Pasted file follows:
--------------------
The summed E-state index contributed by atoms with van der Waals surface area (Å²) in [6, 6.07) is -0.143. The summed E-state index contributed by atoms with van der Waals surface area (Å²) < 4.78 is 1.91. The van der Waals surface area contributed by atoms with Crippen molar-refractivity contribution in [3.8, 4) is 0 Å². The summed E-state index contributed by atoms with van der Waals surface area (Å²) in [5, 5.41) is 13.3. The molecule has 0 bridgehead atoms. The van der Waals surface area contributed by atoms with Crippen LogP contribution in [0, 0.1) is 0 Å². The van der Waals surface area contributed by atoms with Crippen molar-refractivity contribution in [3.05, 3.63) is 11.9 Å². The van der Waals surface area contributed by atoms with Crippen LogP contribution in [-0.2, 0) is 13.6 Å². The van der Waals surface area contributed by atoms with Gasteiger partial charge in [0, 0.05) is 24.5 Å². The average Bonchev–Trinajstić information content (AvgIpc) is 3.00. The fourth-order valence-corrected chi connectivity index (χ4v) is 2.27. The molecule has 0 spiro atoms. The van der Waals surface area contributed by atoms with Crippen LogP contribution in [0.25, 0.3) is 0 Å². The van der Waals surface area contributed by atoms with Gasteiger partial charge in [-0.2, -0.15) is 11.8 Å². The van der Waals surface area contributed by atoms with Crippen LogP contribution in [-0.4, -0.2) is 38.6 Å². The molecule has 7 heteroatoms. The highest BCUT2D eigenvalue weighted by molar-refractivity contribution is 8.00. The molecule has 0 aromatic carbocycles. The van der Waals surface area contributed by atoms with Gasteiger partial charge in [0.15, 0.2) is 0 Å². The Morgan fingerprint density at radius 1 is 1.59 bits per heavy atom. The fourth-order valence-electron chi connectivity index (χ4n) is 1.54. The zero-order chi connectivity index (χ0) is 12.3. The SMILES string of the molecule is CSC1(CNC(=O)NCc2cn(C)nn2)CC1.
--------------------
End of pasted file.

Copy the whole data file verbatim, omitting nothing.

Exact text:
The summed E-state index contributed by atoms with van der Waals surface area (Å²) in [6, 6.07) is -0.143. The summed E-state index contributed by atoms with van der Waals surface area (Å²) < 4.78 is 1.91. The van der Waals surface area contributed by atoms with Crippen molar-refractivity contribution in [3.8, 4) is 0 Å². The summed E-state index contributed by atoms with van der Waals surface area (Å²) in [5, 5.41) is 13.3. The molecule has 0 bridgehead atoms. The van der Waals surface area contributed by atoms with Crippen LogP contribution in [0, 0.1) is 0 Å². The van der Waals surface area contributed by atoms with Crippen molar-refractivity contribution in [3.05, 3.63) is 11.9 Å². The van der Waals surface area contributed by atoms with Crippen LogP contribution in [-0.2, 0) is 13.6 Å². The van der Waals surface area contributed by atoms with Gasteiger partial charge in [0, 0.05) is 24.5 Å². The average Bonchev–Trinajstić information content (AvgIpc) is 3.00. The fourth-order valence-corrected chi connectivity index (χ4v) is 2.27. The molecule has 0 spiro atoms. The van der Waals surface area contributed by atoms with Crippen LogP contribution in [0.25, 0.3) is 0 Å². The van der Waals surface area contributed by atoms with Gasteiger partial charge in [-0.2, -0.15) is 11.8 Å². The van der Waals surface area contributed by atoms with Crippen LogP contribution in [-0.4, -0.2) is 38.6 Å². The molecule has 7 heteroatoms. The highest BCUT2D eigenvalue weighted by molar-refractivity contribution is 8.00. The molecule has 0 aromatic carbocycles. The van der Waals surface area contributed by atoms with Gasteiger partial charge in [0.15, 0.2) is 0 Å². The Morgan fingerprint density at radius 1 is 1.59 bits per heavy atom. The fourth-order valence-electron chi connectivity index (χ4n) is 1.54. The zero-order chi connectivity index (χ0) is 12.3. The SMILES string of the molecule is CSC1(CNC(=O)NCc2cn(C)nn2)CC1.